Integrated plan 3 review begins

The unveiling of the initial draft of the University of Saskatchewan’s third integrated plan (IP3) comes with a real sense of excitement for the provost who believes the document will ultimately define “what kind of place we’re going to be in 2016.”

With its four areas of focus – research, Aboriginal engagement, culture and community, and academic innovation – along with strategies to help the university and its various units achieve specific objectives, the plan represents what Brett Fairbairn termed "a breakthrough moment in the history of the University of Saskatchewan.

"At the university level, this document is hugely important," he said about the draft plan released Jan. 9. "We do a lot of things as individuals, but the plan is about what we are going to work on together. This is really mapping out the things we will accomplish in the next four years." The university's first two integrated plans laid the groundwork and built momentum. Now is the time, he said, to "re-invest in that momentum. In another four years, the University of Saskatchewan will be an institution that will be turning people's heads nationally to a greater degree than we already do."

Preparation of the third plan has been ongoing for more than a year, and the areas of focus, which emerged from broad early consultation, remain little changed since they were first announced. Fairbairn expects that to continue, describing them as "tested and confirmed." He added that, based on the number and breadth of initiatives detailed in college and unit plans, the first two – research and Aboriginal engagement – are viewed as having additional weight within the U of S.

Acknowledging that emphasis, the provost added that diversity in the next planning cycle will take on "greater importance than in the past. We're entering a period when we can't just let diversity happen but need to shape our community intentionally and leverage the advantages of the many different cultures and groups that we have." Likewise with academic innovation: "We know that we teach well but we need to also reinvigorate our programs and offer compelling choices to students that really excite them. One of our jobs in the third cycle is to really concentrate our efforts in such a way that we make the most impact."

Critical over the next two months of discussion and feedback on the draft plan will be whether the community believes the right strategies are identified in the plan to support success in each focal area.

"The question we're looking to answer is, is this about right? The plan is a package of things so different parts of the document will speak differently to different parts of the campus, but when you look at the document as a whole, does it reflect what the University of Saskatchewan needs to do?"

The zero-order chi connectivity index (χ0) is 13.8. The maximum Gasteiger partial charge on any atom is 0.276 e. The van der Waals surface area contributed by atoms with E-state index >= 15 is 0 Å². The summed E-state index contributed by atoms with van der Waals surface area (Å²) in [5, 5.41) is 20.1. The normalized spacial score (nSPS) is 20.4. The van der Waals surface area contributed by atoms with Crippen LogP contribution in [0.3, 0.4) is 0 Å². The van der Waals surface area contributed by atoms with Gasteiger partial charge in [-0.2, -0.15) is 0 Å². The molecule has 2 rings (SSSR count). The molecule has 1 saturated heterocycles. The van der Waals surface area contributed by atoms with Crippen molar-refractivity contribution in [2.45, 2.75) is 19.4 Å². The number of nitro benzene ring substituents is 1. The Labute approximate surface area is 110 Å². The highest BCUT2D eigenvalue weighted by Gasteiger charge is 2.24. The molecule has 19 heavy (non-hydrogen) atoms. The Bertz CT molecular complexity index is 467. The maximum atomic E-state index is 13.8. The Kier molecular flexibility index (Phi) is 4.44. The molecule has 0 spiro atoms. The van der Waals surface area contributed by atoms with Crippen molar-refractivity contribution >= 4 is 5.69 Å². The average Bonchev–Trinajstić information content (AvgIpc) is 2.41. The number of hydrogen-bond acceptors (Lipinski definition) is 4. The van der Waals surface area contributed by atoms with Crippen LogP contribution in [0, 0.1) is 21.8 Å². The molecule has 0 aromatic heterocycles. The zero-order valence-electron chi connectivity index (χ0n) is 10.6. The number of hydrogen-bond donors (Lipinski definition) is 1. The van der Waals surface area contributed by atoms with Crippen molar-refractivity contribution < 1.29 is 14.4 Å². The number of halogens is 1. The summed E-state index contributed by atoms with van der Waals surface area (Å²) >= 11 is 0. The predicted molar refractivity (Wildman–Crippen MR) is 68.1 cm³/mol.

Fairbairn said the number of strategies in each focal area was deliberately kept to a minimum. There were 71 commitments made in the first integrated plan, 20 in the second and about a dozen in the third plan. "The consensus among everyone involved was that that progression from longer to shorter is desirable."

The strategies proposed in the plan attempt to complement as many college and unit plans and initiatives as possible. "College plans aren't replaced by the university plan … so the priorities we set at the university level need to be the things that cut across, the things that connect, the things that fill gaps … the things we need to focus on to make the whole thing work."

Through the public consultation process, which begins Jan. 24 with a town hall meeting in Convocation Hall from noon-1 pm, the provost will be looking for feedback on the identification, focus and even the wording of the strategies outlined in the document.

Citing the strategies to strengthen research as an example, Fairbairn said rankings show the U of S "consistently near the bottom of our medical-doctoral group so we know we have more work to do on research than we do on other things. The question then becomes, are the strategies we've outlined in a university-level document the right ones to move us ahead?" Those strategies centre on faculty recruitment, faculty and grad student support, and research focus in specific areas. "I'd be really interested," he added, "if anyone can think of a fourth strategy but to me, that's actually pretty comprehensive (so) then we ask, have we expressed them in the right way and is there some balance among them, is there one of those that should rise above the others?"

Fairbairn is also asking the community to consider the measures of success that accompany each of the strategies, the ‘we know we will have made progress when' statements in the draft plan. "We're trying to be specific and part of the discussion in the next three months will be whether we got those right. There is considerable room to talk about which indicators we choose (but) we must have measures that focus the campus attention on the things that are important to us."

Accompanying the final plan will be multi-year budget and capital frameworks, high-level summaries that Fairbairn described as "projections … of what we believe we'll have to work with over the next planning cycle." He expects the documents will describe a period of constraint but of possibility and opportunity too.

"If you look at the state of public finances in Canada, you wouldn't be buoyant and bubbly optimistic," he said. "It's probably not a four-year period in which we're likely to be showered with money" so the university will need to make careful choices, "and that's not much different than our last decade or so of history."

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